This chapter is going to discuss constants, variables, arithmetic operators and input.

A constant is a number that cannot change it's value through the life of the program.  A constant can be created several ways in C++.  A number written in the source code is a constant.  A constant can be declared so that no other value would ever be able to go into it by using the attribute const.  Another way to create a constant is to use the preprocessor with #define.

Most C++ programmers use upper case letters and underscores "_" to name constants.  I will try to stick to that convention throughout this tutorial.  The following are valid ways to create constants:
#define MAX_SIZE 90
const int MAX_SIZE = 90;

The preprocessor is a part of the compiler that searches for code that should be defined before going logically through the program.  The average compiler usually goes through code at least three times.  The first time is to look for preprocessor statements.  You have already seen two uses of the preprocessor.  The first use was the #include <library.h> and now #define THE_ANSWER 42.

Valid names for constants, functions, classes, and variables are flexible in C++.  The names can begin with a letter or underscore "_".  Names may have digits in them and may end with digits but cannot begin with digits.  Names can be either case or a mixture of upper and lower case letters.  Names cannot conflict with keywords.  Names can be as long as 247 characters!  That means we could use the following as a valid name:


The above name could actually be longer but the editor I use crashes whenever I make it larger than 183 characters!  Please don't ever use a name that long because it is a pain to read and to write!

Now it is time to discuss comments.  Comments are words or code that are ignored by the compiler.  In C++ there are two ways to create comments.  The first way is to use // before your comment.  Everything on that line after the // will be ignored by the compiler.  Another type of comment, that can span multiple lines, starts with /* and ends with */ .  Here is an example of both comments:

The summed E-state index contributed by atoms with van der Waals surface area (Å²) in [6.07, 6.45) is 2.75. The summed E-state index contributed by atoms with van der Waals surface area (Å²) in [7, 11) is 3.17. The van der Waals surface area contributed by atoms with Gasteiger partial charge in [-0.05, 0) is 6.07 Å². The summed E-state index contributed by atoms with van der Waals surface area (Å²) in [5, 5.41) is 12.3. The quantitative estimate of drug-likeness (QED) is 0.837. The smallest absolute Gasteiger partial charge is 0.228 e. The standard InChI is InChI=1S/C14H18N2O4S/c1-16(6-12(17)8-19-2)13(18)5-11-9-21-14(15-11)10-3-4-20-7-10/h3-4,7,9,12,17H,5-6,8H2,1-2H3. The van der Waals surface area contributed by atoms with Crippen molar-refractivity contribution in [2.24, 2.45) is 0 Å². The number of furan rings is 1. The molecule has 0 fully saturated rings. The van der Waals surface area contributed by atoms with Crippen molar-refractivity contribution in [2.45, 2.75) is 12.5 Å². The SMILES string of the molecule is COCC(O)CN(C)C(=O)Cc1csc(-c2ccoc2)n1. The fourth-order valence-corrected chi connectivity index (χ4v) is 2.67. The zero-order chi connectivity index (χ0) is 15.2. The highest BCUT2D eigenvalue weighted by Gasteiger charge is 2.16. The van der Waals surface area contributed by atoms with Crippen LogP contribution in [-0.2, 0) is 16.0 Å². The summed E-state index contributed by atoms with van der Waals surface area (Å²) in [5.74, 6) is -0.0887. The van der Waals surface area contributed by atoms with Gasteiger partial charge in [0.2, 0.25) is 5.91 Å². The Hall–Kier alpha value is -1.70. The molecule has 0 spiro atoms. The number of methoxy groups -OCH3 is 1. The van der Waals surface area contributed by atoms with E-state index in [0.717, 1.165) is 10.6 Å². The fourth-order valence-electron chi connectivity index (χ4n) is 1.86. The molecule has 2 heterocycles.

// I use this type of comment more than the other type. Usually when using 
// the other type people have to surround the edges to keep from confusion.

/* If code was commented out for what ever reason it could be hard to
see where the comment starts and ends unless the programmer has a color
coded compiler.  A color coded compiler like Visual C++ and Borland
C++ usually gives a special color to comments.  Of course that doesn't
help much if your color blind! */

* To make comments readable in text editors programmers often place asterisks *
* around their comments.  This also makes them look pretty!                   *
Comments are very important for professional programmers.  Student programmers are forced to use comments or their grades will pay for it.

Many pieces of software are indecipherable due to a lack of comments.  This has occasionally created job security!  At MEDITECH the development programmers seem to be allergic to comments.  I write custom code and fix bugs in the software which is often complicated with uncommented programs.  If you ever program with other people PLEASE use comments.  comments help your partner(s) work with you.  Generally I identify all my variables as well as code that seems complicated to me.

There are several data types in C++.  My favorite data type is int, or integer.  int types can not have decimal points and for most compilers can range from 32,768 to 32,767.  Here are more data types:
Type Name
Other Name
Range of Values
int system dependent * signed * integer system dependent 
unsigned int system dependent * unsigned integer system dependent
__int8 1 signed character -128 to 127
__int16 2 signed short integer -32,768 to 32,767
__int32 4 signed integer -2,147,483,648 to 2,147,483,647
__int64 8 large integer -9,223,372,036,854,775,808 to 9,223,372,036,854,775,807